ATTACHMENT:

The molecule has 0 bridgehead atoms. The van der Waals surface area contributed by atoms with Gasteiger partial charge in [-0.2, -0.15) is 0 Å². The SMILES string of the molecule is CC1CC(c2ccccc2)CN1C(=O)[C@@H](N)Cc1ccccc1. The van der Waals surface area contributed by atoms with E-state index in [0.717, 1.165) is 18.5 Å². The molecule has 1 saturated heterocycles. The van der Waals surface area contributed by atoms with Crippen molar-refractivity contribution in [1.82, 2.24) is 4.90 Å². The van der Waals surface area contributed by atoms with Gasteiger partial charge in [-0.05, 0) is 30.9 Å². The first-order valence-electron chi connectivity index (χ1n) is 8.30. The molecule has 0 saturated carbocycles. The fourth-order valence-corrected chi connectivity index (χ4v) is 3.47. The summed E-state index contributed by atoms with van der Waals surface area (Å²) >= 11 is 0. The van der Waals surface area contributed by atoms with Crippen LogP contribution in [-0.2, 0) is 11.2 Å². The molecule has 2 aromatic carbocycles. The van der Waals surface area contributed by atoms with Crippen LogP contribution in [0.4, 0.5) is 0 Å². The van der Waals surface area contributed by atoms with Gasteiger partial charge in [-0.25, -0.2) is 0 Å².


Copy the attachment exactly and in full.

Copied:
The molecule has 0 bridgehead atoms. The van der Waals surface area contributed by atoms with Gasteiger partial charge in [-0.2, -0.15) is 0 Å². The SMILES string of the molecule is CC1CC(c2ccccc2)CN1C(=O)[C@@H](N)Cc1ccccc1. The van der Waals surface area contributed by atoms with E-state index in [0.717, 1.165) is 18.5 Å². The molecule has 1 saturated heterocycles. The van der Waals surface area contributed by atoms with Crippen molar-refractivity contribution in [1.82, 2.24) is 4.90 Å². The van der Waals surface area contributed by atoms with Gasteiger partial charge in [-0.05, 0) is 30.9 Å². The first-order valence-electron chi connectivity index (χ1n) is 8.30. The molecule has 0 saturated carbocycles. The fourth-order valence-corrected chi connectivity index (χ4v) is 3.47. The summed E-state index contributed by atoms with van der Waals surface area (Å²) >= 11 is 0. The van der Waals surface area contributed by atoms with Crippen LogP contribution in [-0.2, 0) is 11.2 Å². The molecule has 2 aromatic carbocycles. The van der Waals surface area contributed by atoms with Crippen LogP contribution in [0.4, 0.5) is 0 Å². The van der Waals surface area contributed by atoms with Gasteiger partial charge in [-0.25, -0.2) is 0 Å².